Music industry seeks to stifle innovators

The more things change, the more things stay the same.

Since the days of the Old West and the mechanical “player piano” in the town’s saloon, the copyright system has been contorted and twisted beyond anything envisioned by the Founding Fathers. In the early 1900’s, the famous marching band leader John Phillips Sousa was so intimidated by competition from player pianos that he successfully convinced Congress to create a new royalty to protect composers from the evils of mechanical musicians.

And the war on invention by the music industry continues to this day with the recent introduction of the “Songwriter Equity Act” (S. 2321) by Sens. Bob Corker (R-Tenn.) and Lamar Alexander (R-Tenn.).

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With the addition of every new innovation the established music business has convinced Congress to stymie the new business — not by encouraging free competition, innovative services and better customer service — but with government regulation, miles of red tape and years of aggressive filings before sympathetic courts often stacked with cronies from the industry.

In the 1970’s, they set out to outlaw recording devices, the 80's the Walkman, the 90's the mp3 player. Today they have set their sights on the promise of online streaming companies like Spotify and Pandora. Their efforts, if successful, will bankrupt these companies and drive them out of business - which sadly will only further harm musicians and music lovers alike.

In the mid-1990s, the performance rights organizations (PROs) sought to elevate their composition royalties compared to the separate performance royalties believing that this would yield a better rate. To that end, they successfully petitioned Congress for legislation to prevent any performance royalty set by what is now the Copyright Royalty Board (CRB) from being used in determination of the composition royalty.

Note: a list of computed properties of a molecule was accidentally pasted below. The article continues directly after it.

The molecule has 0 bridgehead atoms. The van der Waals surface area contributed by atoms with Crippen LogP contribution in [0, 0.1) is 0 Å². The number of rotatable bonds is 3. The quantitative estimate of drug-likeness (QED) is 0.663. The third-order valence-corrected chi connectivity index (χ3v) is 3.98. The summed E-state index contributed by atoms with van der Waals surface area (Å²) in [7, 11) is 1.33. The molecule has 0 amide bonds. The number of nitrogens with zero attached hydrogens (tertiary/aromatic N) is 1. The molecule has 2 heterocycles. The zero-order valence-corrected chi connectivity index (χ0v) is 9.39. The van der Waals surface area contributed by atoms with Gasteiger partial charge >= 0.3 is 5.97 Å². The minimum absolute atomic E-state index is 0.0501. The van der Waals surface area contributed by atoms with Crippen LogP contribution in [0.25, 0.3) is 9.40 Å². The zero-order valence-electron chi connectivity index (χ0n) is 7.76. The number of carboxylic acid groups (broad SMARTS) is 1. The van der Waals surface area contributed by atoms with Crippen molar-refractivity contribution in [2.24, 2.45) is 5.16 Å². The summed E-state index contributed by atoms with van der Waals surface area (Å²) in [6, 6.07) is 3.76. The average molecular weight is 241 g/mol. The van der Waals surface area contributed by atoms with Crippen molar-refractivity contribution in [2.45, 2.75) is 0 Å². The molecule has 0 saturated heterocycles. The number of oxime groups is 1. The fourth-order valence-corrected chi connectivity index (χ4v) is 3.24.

Now, unhappy with the unbiased determination by the courts and the U.S. Copyright Office, the performing rights organizations are asking members of Congress to game the system yet again. That’s what the recently introduced “Songwriters Equity Bill” is all about.

S. 2321 is designed to selectively change a law - which the music publishers themselves originally requested - to attempt to force judges to demand higher rates paid by distributors of their music. While copyright law should be about balance and equity, history shows that congressional intervention is usually intended to benefit one side over the free market negotiations with another. Traditionally, the long established power of the recording industry has ensured they managed to come out on the winning side.

Passage of this bill will inevitably affect tens of millions of Americans who love online music.The percentage of revenue which online music stores and streaming music services currently pay to artists has successfully been determined by Federal judges - and over the past decade and a half has even been reviewed and adjusted by the Courts and affirmed by the U.S. Copyright Office. To be clear - the rate has already been increased several times, which has resulted in an increase of the amount of money paid to artists and composers.

These current rates for digital transmission of songs are already threatening the sustainability of streaming music services. Corker's bill would only further threaten these services by requiring judges to base publishers’ royalties on those granted to performance royalties and pushing costs on distributors even higher. Not for any economic, legal or moral rationale or reasoning, but simply because the PROs want it.

It is unfortunate that just one part of the royalty recipient groups wants to derail an entire marketplace and push the online economy back toward piracy - not for all of the royalty holders, just for themselves.

Nothing could be worse for innovation in America. Nothing could be worse for the inventive products being created as you read this. Nothing could be worse for new small businesses being launched. Ultimately, nothing could be worse for the artists and performers who actually make the music we buy.

Horowitz is a former director of Federal Affairs for the Digital Media Association.